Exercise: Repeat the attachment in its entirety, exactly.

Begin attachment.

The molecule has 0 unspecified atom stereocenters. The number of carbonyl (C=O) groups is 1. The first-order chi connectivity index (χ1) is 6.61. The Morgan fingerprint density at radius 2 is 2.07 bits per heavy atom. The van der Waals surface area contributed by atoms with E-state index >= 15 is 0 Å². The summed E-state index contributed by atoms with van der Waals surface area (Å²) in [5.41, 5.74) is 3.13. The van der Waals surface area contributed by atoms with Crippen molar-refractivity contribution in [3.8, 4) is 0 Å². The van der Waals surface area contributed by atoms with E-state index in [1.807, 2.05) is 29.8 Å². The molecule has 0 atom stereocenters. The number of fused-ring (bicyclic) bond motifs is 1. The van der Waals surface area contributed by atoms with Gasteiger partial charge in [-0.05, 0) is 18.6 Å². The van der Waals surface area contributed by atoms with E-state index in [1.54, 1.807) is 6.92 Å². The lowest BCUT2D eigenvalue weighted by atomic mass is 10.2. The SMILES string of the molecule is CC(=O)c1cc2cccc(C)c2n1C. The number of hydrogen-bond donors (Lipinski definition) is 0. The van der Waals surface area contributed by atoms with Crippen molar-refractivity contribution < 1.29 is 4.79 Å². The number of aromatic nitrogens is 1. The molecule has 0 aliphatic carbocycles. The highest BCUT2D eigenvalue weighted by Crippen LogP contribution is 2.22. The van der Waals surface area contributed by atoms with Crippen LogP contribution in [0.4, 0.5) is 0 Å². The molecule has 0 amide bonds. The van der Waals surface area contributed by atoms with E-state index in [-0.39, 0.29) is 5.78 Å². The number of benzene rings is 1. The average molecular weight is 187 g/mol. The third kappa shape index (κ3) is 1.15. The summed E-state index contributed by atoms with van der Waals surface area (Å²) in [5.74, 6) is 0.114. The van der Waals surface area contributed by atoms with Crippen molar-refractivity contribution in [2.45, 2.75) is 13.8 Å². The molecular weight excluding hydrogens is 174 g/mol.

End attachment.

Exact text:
The molecule has 0 unspecified atom stereocenters. The number of carbonyl (C=O) groups is 1. The first-order chi connectivity index (χ1) is 6.61. The Morgan fingerprint density at radius 2 is 2.07 bits per heavy atom. The van der Waals surface area contributed by atoms with E-state index >= 15 is 0 Å². The summed E-state index contributed by atoms with van der Waals surface area (Å²) in [5.41, 5.74) is 3.13. The van der Waals surface area contributed by atoms with Crippen molar-refractivity contribution in [3.8, 4) is 0 Å². The van der Waals surface area contributed by atoms with E-state index in [1.807, 2.05) is 29.8 Å². The molecule has 0 atom stereocenters. The number of fused-ring (bicyclic) bond motifs is 1. The van der Waals surface area contributed by atoms with Gasteiger partial charge in [-0.05, 0) is 18.6 Å². The van der Waals surface area contributed by atoms with E-state index in [1.54, 1.807) is 6.92 Å². The lowest BCUT2D eigenvalue weighted by atomic mass is 10.2. The SMILES string of the molecule is CC(=O)c1cc2cccc(C)c2n1C. The number of hydrogen-bond donors (Lipinski definition) is 0. The van der Waals surface area contributed by atoms with Crippen molar-refractivity contribution < 1.29 is 4.79 Å². The number of aromatic nitrogens is 1. The molecule has 0 aliphatic carbocycles. The highest BCUT2D eigenvalue weighted by Crippen LogP contribution is 2.22. The van der Waals surface area contributed by atoms with Crippen LogP contribution in [0.4, 0.5) is 0 Å². The molecule has 0 amide bonds. The van der Waals surface area contributed by atoms with E-state index in [-0.39, 0.29) is 5.78 Å². The number of benzene rings is 1. The average molecular weight is 187 g/mol. The third kappa shape index (κ3) is 1.15. The summed E-state index contributed by atoms with van der Waals surface area (Å²) in [5.74, 6) is 0.114. The van der Waals surface area contributed by atoms with Crippen molar-refractivity contribution in [2.45, 2.75) is 13.8 Å². The molecular weight excluding hydrogens is 174 g/mol.